Protect San Francisco Tenants
Chesa Boudin’s Plan to Protect Tenants from Illegal Actions by Unethical Landlords
Chesa Boudin is committed to using the power of the District Attorney’s office to hold the wealthy and powerful accountable, including landlords who break the law. Equal enforcement of the law demands it.
40,000 tenants have faced eviction in San Francisco in the last five years. The majority of evictions are served to at-risk tenants -- low-income, elderly, or those who speak English as a second language. Since Prop F passed in 2018, every tenant facing eviction has the right to an attorney. But more needs to be done to protect tenants against landlords who break the law.
Across our city, renters are subjected to a variety of underhanded and often illegal tactics by landlords. They face unlawful evictions or threats of eviction; unlawful buyouts, where a buyout is coupled with a threat to evict; unlawful rent increases; harassment; habitability issues; unlawful entry; and many others. Others are evicted for owner or relative move-in reasons, and later it is found that neither the owner nor a relative ever moved in.
These tactics have serious consequences. 71% of the homeless people in San Francisco were formerly housed in our city -- meaning that evictions are a primary cause of increasing homelessness.
Though the law does not go far enough, tenants in San Francisco have meaningful protections against mistreatment by landlords. These protections, which flow primarily from the California Penal Code and San Francisco Administrative Code, are aimed at preventing the worst types of abuses that San Francisco tenants face at the hands of unscrupulous landlords.
As District Attorney, Chesa Boudin will commit to using the full menu of options available to prevent crooked landlords -- and their agents -- from harming their tenants.
Under Boudin’s leadership, the District Attorney’s Office will
- Work closely with the City Attorney to develop cooperative strategies to reduce the threat posed by unscrupulous landlords. The City Attorney has won some impressive victories in this fight. For example, in 2015 the office filed a lawsuit against a San Francisco landlord who it alleged “waged a war of harassment, intimidation, and retaliation against her tenants.” The office won a $5.4 million dollar judgment and a five-year injunction against the landlord, requiring among other things that she use an independent property manager for all her San Francisco properties. That outcome is sufficiently protective that criminal charges would be unnecessary. But in cases where a civil judgment has been insufficient, the District Attorney should step in.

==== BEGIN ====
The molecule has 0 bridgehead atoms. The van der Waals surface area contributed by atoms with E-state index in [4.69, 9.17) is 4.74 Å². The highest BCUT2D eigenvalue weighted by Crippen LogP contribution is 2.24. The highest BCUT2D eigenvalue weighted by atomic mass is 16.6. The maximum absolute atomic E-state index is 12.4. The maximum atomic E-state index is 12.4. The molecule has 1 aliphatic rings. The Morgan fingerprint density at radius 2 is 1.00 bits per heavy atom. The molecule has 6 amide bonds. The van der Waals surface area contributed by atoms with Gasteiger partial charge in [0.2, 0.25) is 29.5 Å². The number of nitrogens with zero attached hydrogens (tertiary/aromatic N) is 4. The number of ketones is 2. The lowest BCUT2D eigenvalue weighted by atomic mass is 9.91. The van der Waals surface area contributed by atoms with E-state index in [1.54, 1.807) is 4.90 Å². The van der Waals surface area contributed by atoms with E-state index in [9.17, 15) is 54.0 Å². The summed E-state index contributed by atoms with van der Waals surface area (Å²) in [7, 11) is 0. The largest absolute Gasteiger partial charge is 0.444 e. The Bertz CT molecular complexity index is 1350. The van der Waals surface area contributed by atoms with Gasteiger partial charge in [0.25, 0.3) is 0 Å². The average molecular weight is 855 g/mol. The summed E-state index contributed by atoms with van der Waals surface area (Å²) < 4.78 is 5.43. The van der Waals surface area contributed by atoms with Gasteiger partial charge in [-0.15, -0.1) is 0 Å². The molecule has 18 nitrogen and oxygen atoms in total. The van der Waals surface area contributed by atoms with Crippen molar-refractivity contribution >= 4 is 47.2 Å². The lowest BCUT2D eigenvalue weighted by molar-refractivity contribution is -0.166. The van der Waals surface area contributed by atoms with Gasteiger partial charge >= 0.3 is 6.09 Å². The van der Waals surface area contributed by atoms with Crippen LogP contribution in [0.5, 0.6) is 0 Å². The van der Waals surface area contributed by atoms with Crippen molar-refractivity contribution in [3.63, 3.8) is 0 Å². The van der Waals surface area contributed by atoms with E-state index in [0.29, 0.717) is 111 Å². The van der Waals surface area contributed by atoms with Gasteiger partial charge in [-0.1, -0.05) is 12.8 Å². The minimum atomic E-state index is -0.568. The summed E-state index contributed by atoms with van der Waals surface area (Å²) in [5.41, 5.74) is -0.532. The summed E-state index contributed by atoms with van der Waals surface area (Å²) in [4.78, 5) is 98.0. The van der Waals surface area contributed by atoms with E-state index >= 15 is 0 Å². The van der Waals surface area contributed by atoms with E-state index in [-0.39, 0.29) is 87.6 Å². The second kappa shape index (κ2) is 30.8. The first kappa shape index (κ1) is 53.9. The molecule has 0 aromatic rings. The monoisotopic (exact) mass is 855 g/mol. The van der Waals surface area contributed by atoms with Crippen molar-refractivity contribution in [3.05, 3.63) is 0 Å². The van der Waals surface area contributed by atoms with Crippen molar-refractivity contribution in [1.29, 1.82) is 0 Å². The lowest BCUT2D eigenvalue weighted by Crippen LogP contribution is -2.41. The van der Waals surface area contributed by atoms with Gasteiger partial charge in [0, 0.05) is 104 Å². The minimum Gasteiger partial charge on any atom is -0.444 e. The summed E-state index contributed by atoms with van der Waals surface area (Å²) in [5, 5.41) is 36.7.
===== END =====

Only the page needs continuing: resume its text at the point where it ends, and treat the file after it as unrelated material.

- Use provisions of the Administrative and Penal codes to prosecute landlords for breaking the law. Boudin has committed to using jail a last resort, and he believes that principle should guide the District Attorney’s actions even in situations like these. But a criminal prosecution can do more than put someone in jail. And even the mere threat of prosecution may be a powerful deterrent to a landlord who consider civil judgments a cost of doing business.
- Hold unscrupulous landlords accountable when they commit criminal acts. Unlawful recovery of rental units, age discrimination, unlawful rent increases, certain forms of harassment, unlawful entry, and negligent/hazardous maintence of buildings—these are just some of the crimes that will be prosecuted.
- Work with tenant advocacy organizations to make tenants aware that they now have the right to a free attorney when facing eviction. This vital Right to Counsel, passed as Prop F in 2018, can only work if tenants are aware of their rights and know how to obtain legal counsel.
A safer and more just San Francisco means more than just treating people with compassion, addressing the root causes of crime, giving victims a voice, and eliminating racism from the criminal justice system. It also means using the system to protect marginalized groups who the system has historically ignored unless it was turned on them. Protecting tenants is critical to Chesa Boudin’s vision to a San Francisco for all.